Multiple checks give right BP, says study
The information was analysed from BP readings taken to generate data for the National Family Health Survey (NFHS-4), a nationwide survey conducted in India in 2015-2016.
Repeated blood pressure (BP) measurements are more representative of the true BP status of an individual as compared to a single reading that is usually taken and can actually show higher disease prevalence, a new study has said.
Titled “Impact of Repeated Blood Pressure Measurement on Blood Pressure Categorisation in a Population-Based Study from India”, the study that appeared in Nature’s Journal of Human Hypertension on Friday found 63% higher prevalence of hypertension when only the first reading was considered for diagnosis in comparison to the mean of the second and third readings.
The information was analysed from BP readings taken to generate data for the National Family Health Survey (NFHS-4), a nationwide survey conducted in India in 2015-2016. Although the general consensus is that there should be multiple readings, there are no clear-cut guidelines on how many readings are good enough. Most doctors rely on a single reading primarily due to time constraints.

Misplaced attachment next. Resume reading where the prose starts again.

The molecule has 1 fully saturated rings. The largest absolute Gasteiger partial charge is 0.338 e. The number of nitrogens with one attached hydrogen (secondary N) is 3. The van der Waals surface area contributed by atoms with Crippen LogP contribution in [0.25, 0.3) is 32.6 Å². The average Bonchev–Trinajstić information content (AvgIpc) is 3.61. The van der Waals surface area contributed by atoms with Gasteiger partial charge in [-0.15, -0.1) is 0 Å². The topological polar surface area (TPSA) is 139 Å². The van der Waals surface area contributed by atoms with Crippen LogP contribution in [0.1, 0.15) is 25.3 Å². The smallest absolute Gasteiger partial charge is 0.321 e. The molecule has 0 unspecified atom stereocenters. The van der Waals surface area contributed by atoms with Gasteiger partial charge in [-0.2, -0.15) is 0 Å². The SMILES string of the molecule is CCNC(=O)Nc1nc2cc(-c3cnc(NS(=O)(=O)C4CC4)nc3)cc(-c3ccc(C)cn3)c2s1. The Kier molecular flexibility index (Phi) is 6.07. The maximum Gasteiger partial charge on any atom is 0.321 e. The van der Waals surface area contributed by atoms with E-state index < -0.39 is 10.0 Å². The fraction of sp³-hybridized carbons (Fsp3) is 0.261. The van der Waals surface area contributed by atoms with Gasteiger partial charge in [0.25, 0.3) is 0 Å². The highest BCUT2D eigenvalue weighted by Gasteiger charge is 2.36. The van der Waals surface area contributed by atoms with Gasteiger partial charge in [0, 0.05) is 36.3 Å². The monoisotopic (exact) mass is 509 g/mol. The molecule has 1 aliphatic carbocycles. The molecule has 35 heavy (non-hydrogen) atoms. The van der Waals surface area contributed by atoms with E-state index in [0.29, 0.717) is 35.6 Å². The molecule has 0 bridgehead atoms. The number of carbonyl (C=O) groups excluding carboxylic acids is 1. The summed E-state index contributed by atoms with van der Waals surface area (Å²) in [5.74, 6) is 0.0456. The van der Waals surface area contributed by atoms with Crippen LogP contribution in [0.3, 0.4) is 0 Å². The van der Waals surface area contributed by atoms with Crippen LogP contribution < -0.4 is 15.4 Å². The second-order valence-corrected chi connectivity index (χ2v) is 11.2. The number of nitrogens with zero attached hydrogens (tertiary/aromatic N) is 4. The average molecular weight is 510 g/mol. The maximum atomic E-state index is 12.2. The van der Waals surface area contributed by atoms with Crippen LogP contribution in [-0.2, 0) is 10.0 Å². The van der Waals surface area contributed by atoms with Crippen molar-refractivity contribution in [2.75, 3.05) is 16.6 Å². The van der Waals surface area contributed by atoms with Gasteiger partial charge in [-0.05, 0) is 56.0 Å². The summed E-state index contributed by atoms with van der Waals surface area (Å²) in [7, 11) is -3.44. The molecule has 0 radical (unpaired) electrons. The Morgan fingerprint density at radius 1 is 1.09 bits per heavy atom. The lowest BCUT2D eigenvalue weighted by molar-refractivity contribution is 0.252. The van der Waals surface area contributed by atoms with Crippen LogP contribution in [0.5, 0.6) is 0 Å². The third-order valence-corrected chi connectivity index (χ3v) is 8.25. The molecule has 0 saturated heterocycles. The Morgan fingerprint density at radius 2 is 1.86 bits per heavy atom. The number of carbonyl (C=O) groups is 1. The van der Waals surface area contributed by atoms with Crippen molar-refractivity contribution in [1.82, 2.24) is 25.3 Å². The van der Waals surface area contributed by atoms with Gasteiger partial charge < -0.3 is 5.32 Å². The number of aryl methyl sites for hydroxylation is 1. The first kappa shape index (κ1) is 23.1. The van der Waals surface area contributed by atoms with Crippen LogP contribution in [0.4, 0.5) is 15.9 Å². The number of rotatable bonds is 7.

“Most people take one reading but, ideally, there should be at least three as usually the first reading is always on the higher side because when a patient walks in, he or she is usually a bit anxious. The later readings are likely to be lower,” said Dr D Prabhakaran, researcher from Public Health Foundation of India (PHFI) and one of the authors of the study. “Since doctors are usually busy, the BP readings can be taken by a nurse,” he added.
The data was analysed for over three months, revised in March and accepted for publication on April 1. Researchers from the PHFI, All India Institute of Medical Sciences, New Delhi, and the Economics and Planning Unit of the Indian Statistical Institute, collaborated to analyse the data.
“Improper measurement of office BP can lead to inaccurate classification, overestimation of a patient’s true BP, unnecessary treatment, and misinterpretation of the true prevalence of hypertension,” the study said.
The researchers believe the findings will benefit both patients as well as the health care system.